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Thursday, August 17, 2017

Arcadia (1992) by Jim Crace

Book Review
Arcadia (1992)
 by Jim Crace

      If you want to check the current relevance of a particular novel in American culture, check the Wikipedia entry.  If it doesn't have a page, that's a 0.  If it has a page that shows copious annotations over time, that is a ten.  Arcadia, without a Wikipedia page, scores a zero on the Wikipedia test.  Crace is an English author who hasn't quite made it to the point where American audiences pay attention.   I'm not particularly surprised, but I quite enjoyed Arcadia, which I can say of many of the selected works from the early 1990's that made their way onto the 1001 Books list.  This was a weak time for literature, and the taint of the high profile "artsy" movie version of many of these books makes me questions whether the title has been selected for literary merit or because the movie just makes the book too popular to ignore.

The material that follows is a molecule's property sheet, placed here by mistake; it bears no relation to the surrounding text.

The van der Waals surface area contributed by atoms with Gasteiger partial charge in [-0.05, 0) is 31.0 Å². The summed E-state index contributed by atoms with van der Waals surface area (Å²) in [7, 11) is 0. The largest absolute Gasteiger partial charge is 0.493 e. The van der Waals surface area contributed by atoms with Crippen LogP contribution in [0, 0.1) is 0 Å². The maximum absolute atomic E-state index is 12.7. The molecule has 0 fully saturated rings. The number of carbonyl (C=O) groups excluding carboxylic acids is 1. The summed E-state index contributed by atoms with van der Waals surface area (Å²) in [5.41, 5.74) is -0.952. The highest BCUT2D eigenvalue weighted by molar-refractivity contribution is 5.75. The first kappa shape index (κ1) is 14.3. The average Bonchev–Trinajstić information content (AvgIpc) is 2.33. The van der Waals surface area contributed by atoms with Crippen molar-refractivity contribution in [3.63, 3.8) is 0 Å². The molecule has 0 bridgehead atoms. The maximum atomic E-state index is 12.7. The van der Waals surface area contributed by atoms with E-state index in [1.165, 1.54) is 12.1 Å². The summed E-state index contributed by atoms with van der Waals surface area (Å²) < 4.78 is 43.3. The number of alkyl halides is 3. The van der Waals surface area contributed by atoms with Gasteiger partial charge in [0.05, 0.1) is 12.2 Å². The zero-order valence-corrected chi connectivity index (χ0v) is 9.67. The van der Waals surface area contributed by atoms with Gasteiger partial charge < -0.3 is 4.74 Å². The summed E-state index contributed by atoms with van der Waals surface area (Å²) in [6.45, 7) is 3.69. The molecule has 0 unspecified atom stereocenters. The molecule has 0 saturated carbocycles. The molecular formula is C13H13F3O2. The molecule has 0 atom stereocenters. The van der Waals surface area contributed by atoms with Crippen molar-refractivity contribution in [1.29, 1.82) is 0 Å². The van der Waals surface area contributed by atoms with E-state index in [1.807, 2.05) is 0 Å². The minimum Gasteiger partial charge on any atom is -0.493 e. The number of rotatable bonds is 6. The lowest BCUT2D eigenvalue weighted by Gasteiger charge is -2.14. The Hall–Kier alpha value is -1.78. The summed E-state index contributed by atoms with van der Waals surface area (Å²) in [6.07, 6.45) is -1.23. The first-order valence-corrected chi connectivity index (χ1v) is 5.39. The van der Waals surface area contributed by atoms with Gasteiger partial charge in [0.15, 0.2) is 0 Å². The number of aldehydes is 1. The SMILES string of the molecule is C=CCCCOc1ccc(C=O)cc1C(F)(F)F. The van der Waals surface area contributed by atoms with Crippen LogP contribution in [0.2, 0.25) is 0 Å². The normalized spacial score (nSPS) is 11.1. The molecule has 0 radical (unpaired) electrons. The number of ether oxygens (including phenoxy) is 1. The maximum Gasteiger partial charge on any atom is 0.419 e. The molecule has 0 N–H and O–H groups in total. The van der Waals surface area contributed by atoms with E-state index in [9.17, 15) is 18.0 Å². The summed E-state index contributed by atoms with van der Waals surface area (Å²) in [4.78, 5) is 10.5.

Crace starts with a fairly straight forward Horatio Alger tale about Victor, a street urchin turned millionaire, living in an unnamed city that resembles London or New York, contemplating his existence as he turns 80.  He is assisted in his endeavors, which include dominating the supply chain and real estate of the Salt Market, by Rook, a grocer-labor activist turned fixer.   Rook has taken to feathering his nest with cash bribes from vendors which he calls, "pitch fees."

  Crace moves backwards and forwards in time, telling the story of Victor's unusual childhood, while focusing mostly on Rook as he prepares for Victor's 80th birthday party.  Events are set into action when Rook is exposed as a bribe taker and terminated from his position.  Immediately after, Victor decides to replace the market with "Arcadia" which is familiar to many in the guise of what we might call a "food hall."

   We are kept well apprised of the economic and political ramifications of the decision, and the action unfolds against the familiar backdrop of urban real estate development.

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